Native Actors Walk Off Set of “Ridiculous Six”

“The movie has ‘ridiculous’ in the title for a reason — because it’s ridiculous. It is a broad satire of Western movies and the stereotypes they popularized, featuring a diverse cast that is not only part of — but in on — the joke.”        (Netflix response to Native actors walking off the set of Ridiculous Six)

Netflix makes a good argument, absolving themselves of any possible wrongdoing related to the film Ridiculous Six. In their view, it isn’t plausible for someone to find a film offensive when they are in on the joke. But, when ethnic actors feel like the joke is “on them” – as opposed to being “in on” it, some serious implications arise.

Actors Saginaw Grant, Loren Anthony on "Ridiculous Six" set. Source:

Actors Saginaw Grant, Loren Anthony on “Ridiculous Six” set. Source:

It seems Netflix has missed the point of what made about a dozen Native actors walk off set, along with the film’s cultural advisor for the Netflix production. The Ridiculous Six team is suggesting it knows what a “Native American” is, what the stereotypes are, and how to parody them.

Do they? Or do they merely reflect mainstream culture’s definition and perception of Native America?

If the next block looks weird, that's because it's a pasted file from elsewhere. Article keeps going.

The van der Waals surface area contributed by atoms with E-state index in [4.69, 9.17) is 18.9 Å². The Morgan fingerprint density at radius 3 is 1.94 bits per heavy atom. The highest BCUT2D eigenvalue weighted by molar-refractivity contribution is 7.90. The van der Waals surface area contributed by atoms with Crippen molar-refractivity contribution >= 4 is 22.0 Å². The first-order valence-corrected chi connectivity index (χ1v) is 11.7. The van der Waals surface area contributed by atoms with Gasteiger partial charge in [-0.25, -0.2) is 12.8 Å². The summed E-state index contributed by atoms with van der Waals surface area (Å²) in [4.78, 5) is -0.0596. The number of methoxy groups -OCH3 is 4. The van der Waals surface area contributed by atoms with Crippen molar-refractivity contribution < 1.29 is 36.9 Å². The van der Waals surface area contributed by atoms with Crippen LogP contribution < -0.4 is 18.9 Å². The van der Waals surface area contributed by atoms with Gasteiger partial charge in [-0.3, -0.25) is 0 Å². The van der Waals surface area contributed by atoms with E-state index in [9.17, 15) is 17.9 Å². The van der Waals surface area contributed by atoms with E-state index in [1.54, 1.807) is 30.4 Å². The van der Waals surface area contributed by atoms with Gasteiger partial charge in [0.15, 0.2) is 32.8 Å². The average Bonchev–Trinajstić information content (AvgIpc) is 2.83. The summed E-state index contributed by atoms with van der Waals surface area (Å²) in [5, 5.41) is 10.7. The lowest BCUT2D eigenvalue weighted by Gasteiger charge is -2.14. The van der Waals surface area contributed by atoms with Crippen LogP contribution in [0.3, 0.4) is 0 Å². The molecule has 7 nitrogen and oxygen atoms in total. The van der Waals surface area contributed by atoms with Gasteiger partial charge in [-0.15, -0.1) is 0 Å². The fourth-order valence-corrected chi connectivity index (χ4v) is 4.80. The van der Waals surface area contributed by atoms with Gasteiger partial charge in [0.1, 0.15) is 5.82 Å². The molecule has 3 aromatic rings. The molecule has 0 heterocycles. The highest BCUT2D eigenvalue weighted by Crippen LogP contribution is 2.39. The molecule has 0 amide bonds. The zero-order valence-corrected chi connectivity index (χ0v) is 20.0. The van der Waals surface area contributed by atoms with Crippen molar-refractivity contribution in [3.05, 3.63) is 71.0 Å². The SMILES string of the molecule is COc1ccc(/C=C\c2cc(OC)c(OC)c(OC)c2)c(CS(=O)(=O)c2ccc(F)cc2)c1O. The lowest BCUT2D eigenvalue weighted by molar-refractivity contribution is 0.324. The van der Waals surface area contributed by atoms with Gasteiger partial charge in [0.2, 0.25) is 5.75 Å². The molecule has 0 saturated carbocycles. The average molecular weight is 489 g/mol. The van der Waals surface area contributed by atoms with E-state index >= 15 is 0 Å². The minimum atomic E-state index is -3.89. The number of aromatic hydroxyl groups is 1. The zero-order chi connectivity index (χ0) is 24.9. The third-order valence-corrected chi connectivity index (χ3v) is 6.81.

What led the Native American actors to leave the set were things like female characters named Beaver Breath, Smoking Fox and Never-Wears-Bra, as well as a scene in which a female character urinates while smoking a “peace pipe,” not to mention actors of various ethnicities (including Native Americans) having darkening makeup applied to appear more Native.

Perhaps of greater concern is how mainstream audiences will respond to the supposed satire in Ridiculous Six. Considering how the film may reinforce stereotypes through its attempt at parody, I’m left wondering whether its audiences will be in on the joke.

The film Ridiculous Six starring Adam Sandler has been pitched as a parody of the Western film The Magnificent Seven and the Western genre as a whole. A well-done satire of the genre and the stereotypes it perpetuates would be a good thing as Western films have been anything but authentic in representing Native Americans. (See my earlier blog topic: Not a Reel Injun.)

Native Actors Walk Off SetInstead, Ridiculous Six is most likely going to give audiences more of the same. Despite whatever role the Native American cultural advisor played in the film’s development, Ridiculous Six is still a product from outside the Native American community – the authority and power in representing Native Americans remaining with Netflix, Sandler, and other key players. The film has the potential to fuel a continuing ignorance about Native Americans in Hollywood and throughout America.

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